That figure, however, doesn’t take into account the war of attrition that Muslim jihadists are waging against Christians throughout Africa. The actual decline of the Christian population in Africa is probably much higher. Except for the fact that Christianity in Africa is of a hardier sort than that practiced in Europe, one might say that Africa is much closer to the “suddenly” phase.
Surprisingly, relations between Muslims and Christians in Africa were much friendlier in the not-too-distant past. In general, Christians and Muslims were good neighbors to each other. The Islam practiced in the Southern half of Africa seemed to be of a more relaxed nature than that practiced in Saudi Arabia far to the north.
But eventually the radical message of the Iranian Revolution seems to have filtered down to some, if not all, of the sub-Saharan Muslim population. Which brings us to another factor that needs to be considered when discussing the expansion of Islam.
Population shifts, especially those that result from migration, always cause friction. But the amount of friction is usually a factor of the cultural distance between the two populations that rub up against each other.
Islamic culture post-1979 had far more rough edges than the Islam that Europeans and Africans were accustomed to.
We often hear that the vast majority of Muslims are moderate, and that radical Muslims make up only a tiny minority. Forty-four years ago, that might have been the case. Prior to the Iranian Revolution of 1979, most of the Muslim world was fairly moderate.
During most of the twentieth Century, many of the major Muslim powers were ruled by secular strong men such as Ataturk in Turkey. the Shahs in Iran, Nasser in Egypt, Hussein in Iraq, and Assad in Syria. Many of these leaders looked to the West as a model of progress. Western Ideas, Western conveniences, Western clothing, and Western entertainment set the standard—at least in the larger cities.
Meanwhile, the religion of Islam was either suppressed (as in Turkey) or ignored. Kemal Ataturk once referred to Islam as the “theology of an immoral Arab,” entirely unsuited to a “modern progressive state.” And during the 1960s President Nasser of Egypt joked publicly about the impossibility of making women wear the hijab (as demanded by the Muslim Brotherhood). The large audience to which he spoke was quite appreciative of the joke. The hijab, they were sure, was a thing of the past.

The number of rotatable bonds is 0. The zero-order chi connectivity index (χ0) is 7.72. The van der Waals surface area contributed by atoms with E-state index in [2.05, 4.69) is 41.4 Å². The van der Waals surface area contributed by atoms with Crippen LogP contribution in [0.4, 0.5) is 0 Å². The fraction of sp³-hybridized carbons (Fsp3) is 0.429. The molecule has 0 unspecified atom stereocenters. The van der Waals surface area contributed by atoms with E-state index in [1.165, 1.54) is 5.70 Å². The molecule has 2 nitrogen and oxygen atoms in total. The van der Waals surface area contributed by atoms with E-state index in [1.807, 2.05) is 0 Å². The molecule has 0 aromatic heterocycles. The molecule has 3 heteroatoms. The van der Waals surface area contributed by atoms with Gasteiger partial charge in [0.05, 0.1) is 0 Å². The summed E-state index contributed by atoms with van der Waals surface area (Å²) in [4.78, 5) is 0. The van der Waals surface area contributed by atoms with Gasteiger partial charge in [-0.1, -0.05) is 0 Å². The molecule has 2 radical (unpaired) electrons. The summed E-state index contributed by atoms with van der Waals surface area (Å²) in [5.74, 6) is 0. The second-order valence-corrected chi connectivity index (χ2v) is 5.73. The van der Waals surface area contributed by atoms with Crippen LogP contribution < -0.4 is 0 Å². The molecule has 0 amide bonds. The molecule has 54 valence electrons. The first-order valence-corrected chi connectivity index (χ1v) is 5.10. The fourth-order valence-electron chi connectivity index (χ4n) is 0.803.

The climate of the times is captured in an article by Ali A. Allawi, a former Iraqi cabinet minister. Here’s an excerpt:
I was born into a mildly observant Muslim family in Iraq. At that time, the 1950s, secularism was ascendant among the political, cultural, and intellectual elites of the Middle East. It appeared to be only a matter of time before Islam would lose whatever hold it still had on the Muslim world… To an impressionable child, it was clear that society was decoupling from Islam.
In short, Islam’s moderate era, was the result, in part, of a loss of faith in Islam.
Paradoxically, the perception that the faith was slipping away was also the cause of its renewal. In 1979, the jihadist Islam of the past came roaring back. With the Iranian Revolution and the ascendance to power of the Ayatollah Khomeini, everything changed. Miniskirts were no longer worn in Tehran, and Islam was once again taken very seriously. As Khomeini once remarked, “there are no jokes in Islam.”
Moreover, the Iranian Revolution set off a chain reaction. Like the French Revolution, its ideas and ideals were soon exported to other nations. Hardly any Muslim nation was left untouched by Iran’s overthrow of the Shah. Khomeini had reminded them that Islam is a militant religion—that each Muslim has a duty to wage jihad for the sake of Allah to the best of his abilities.